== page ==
Since Google Expeditions was discontinued on June 30, 2021, Google redirects everyone to use the Google Arts and Culture app and presents it as a replacement for Expeditions.
Google Arts and Culture app include many of the experiences that were available on Google Expeditions. However, we at RobotLAB tried and tested the app and there are major differences and issues we wanted you to be aware of.
Our teacher partners have shared with us their thoughts on Google's alternative, and they all mainly agree:
The long-time Educator's favorite app, Google Expeditions, was discontinued today. A replacement app is available now for educators: VR EXPEDITIONS 2.0 from RobotLAB Inc.
By Tiffany Harper
People have long been fascinated by how robots work. And as technology is improving, it also offers new development opportunities for the robotics industry. There are already robots that are considered the future of logistics, while others are used to welcome and greet patients at many hospitals.
But according to the best paper writing service, robots could make their entry in the educational domain too.
By Tiffany Harper
Photo by Owen beard unsplash
There have been many consequences of the COVID-19 pandemic already. The concept of social distancing was nonexistent before the pandemic, but it's something that we all have to live and work by now. Everybody is now subjected to the use of a nose mask while also trying to keep a distance of 6 feet from the persons around them. It’s a lot to live by, yet the world has not changed.
Industries and companies have responded to the gap which Covid creates in different ways. People that can afford to work remotely are working remotely, but then goods delivery has to continue, someone needs to clean the workplaces, and people need to receive medical attention. All of these require close interaction that the world can’t afford now, thanks to the virus. That’s why the world is now turning to robots to fill the void.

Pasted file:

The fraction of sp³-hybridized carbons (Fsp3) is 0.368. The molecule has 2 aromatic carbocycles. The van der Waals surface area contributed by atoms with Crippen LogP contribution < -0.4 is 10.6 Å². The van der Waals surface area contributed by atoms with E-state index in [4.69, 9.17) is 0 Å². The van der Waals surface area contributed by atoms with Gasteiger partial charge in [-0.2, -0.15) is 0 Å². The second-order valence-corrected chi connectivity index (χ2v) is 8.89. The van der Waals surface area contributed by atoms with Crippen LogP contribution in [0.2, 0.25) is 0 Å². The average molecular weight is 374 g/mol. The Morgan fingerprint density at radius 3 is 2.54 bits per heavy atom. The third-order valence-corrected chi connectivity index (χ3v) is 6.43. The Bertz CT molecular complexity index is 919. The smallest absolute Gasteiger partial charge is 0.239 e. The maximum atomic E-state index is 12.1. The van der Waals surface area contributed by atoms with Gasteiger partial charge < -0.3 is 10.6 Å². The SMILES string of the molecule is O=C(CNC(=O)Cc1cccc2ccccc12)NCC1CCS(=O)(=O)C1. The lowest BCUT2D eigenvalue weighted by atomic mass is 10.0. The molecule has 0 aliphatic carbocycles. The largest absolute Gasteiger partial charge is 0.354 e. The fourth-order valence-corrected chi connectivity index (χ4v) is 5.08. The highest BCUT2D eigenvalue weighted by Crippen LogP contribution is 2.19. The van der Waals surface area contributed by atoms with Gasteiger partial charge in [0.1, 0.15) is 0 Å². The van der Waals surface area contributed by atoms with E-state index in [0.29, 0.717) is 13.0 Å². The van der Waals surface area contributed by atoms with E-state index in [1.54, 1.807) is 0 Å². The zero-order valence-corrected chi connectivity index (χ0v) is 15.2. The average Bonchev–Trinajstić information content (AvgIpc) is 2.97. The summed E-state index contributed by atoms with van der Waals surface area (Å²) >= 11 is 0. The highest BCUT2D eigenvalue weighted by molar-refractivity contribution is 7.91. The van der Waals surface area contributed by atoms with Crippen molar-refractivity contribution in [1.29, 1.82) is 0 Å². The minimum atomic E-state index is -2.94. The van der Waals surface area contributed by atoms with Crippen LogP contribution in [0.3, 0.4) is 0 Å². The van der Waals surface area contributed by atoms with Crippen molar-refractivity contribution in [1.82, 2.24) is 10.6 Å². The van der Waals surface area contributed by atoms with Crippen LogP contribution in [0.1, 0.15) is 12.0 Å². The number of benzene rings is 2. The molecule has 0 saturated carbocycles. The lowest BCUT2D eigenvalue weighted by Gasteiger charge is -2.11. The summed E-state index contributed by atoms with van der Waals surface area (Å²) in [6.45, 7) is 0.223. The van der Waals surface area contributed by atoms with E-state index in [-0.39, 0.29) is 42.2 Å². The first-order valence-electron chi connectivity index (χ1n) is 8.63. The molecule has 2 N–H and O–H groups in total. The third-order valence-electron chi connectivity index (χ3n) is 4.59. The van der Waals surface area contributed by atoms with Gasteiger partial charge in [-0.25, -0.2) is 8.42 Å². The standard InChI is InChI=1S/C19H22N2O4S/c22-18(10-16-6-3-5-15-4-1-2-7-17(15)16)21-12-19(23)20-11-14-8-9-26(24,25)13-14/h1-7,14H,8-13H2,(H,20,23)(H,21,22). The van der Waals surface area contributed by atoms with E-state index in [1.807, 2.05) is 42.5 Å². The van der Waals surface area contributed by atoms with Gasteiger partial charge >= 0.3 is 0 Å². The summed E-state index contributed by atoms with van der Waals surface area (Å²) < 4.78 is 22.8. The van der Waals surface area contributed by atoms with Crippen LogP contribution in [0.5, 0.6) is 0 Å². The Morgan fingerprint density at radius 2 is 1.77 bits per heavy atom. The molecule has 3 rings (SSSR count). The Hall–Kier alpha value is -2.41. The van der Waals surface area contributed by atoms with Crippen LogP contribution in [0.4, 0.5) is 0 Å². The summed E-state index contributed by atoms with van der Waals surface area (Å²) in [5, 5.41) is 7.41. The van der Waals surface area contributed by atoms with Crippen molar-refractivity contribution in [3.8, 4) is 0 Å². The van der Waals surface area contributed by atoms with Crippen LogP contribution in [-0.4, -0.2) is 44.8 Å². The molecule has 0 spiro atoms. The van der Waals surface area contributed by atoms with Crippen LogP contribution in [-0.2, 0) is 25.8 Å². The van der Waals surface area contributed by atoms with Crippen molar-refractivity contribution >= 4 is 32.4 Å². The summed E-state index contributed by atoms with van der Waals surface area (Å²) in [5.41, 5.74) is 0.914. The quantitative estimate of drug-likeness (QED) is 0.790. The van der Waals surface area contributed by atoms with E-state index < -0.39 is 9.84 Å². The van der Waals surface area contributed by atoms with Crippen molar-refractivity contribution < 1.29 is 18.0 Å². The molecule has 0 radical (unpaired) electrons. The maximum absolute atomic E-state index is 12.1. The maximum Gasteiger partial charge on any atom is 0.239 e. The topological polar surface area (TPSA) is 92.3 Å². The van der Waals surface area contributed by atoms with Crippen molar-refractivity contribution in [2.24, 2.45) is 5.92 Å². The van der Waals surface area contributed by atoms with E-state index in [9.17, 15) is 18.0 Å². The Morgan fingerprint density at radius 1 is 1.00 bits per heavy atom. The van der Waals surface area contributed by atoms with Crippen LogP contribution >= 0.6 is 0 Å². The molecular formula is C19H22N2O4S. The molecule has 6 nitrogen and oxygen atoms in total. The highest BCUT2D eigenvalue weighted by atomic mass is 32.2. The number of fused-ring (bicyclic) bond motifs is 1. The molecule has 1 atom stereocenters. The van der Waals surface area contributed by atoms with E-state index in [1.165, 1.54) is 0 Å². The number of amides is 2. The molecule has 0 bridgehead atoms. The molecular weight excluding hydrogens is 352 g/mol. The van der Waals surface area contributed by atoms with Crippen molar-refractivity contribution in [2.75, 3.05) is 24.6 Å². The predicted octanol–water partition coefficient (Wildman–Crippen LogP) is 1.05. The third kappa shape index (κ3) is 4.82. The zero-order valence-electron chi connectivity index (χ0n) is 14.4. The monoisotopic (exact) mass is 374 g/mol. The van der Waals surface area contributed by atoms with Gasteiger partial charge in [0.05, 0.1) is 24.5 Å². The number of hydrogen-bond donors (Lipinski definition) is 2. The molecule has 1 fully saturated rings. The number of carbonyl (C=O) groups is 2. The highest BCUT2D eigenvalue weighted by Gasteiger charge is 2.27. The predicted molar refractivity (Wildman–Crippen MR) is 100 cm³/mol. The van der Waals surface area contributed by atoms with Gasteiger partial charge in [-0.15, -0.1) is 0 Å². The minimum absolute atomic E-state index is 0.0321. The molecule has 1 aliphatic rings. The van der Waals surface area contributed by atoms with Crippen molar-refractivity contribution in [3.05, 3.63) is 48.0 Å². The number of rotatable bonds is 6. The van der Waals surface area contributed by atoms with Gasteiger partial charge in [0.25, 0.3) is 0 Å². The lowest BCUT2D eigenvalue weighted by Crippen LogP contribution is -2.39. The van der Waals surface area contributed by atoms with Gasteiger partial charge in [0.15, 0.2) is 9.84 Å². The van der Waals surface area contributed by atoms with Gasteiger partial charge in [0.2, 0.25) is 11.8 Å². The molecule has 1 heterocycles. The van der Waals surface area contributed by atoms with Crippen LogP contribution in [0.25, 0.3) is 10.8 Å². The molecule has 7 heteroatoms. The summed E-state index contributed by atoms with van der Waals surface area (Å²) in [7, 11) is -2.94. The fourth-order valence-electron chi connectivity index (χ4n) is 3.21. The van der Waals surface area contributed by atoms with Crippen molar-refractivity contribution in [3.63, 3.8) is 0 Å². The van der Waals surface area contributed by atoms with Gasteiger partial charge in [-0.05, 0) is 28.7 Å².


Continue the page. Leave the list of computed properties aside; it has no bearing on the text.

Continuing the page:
By Nancy Howard
VR has a significant impact on educational processes: only through this technology can students safely and in detail, see what they are learning, from the decay of atoms to extinct organisms. According to analysts at ABI Research, by 2022, the global market for VR-learning will grow to a total of $6.3 billion. As early as the end of 2018, virtual technology has been implemented in 18% of U.S. curricula. Let's take a look at how VR is used to enhance educational processes.
Hundreds of educators have contacted us in the past weeks, asking for resources to teach remote, while schools open online only, or hybrid only.
RobotLAB got you covered!
In this video, you will learn how to use Google Expeditions while being remote. It is easy, it is free, and it is full of places to go to, even if we can't physically do it.
Watch the video below and learn how to do it in three simple steps
Virtual Reality (VR) is slowly taking over our entertainment industry. But what are the implications for other areas of our lives, such as business, health, and even…education? While the educational realm generally takes longer than anyone else to embrace new technology, VR brings many implications for the schools of tomorrow.
Here are some ways in which VR might change the face of education in the future.
Use Google Tour Creator to create and publish VR tours. You can use Google Street View panoramas, add your own images from 360-degree cameras, and annotate the tour with details to create immersive experiences. Sign in to Tour Creator with you Google Account.
You can also create a tour using templates with photospheres, overlays, and text, all of which you can edit or customize as you like. In this blog, we'll explain to you how to start and the easy steps to start creating your own VR expedition!
*Tested on Standard
Watch the video below and learn how to use Google Expeditions with your students. You can find the transcript of this video within the article.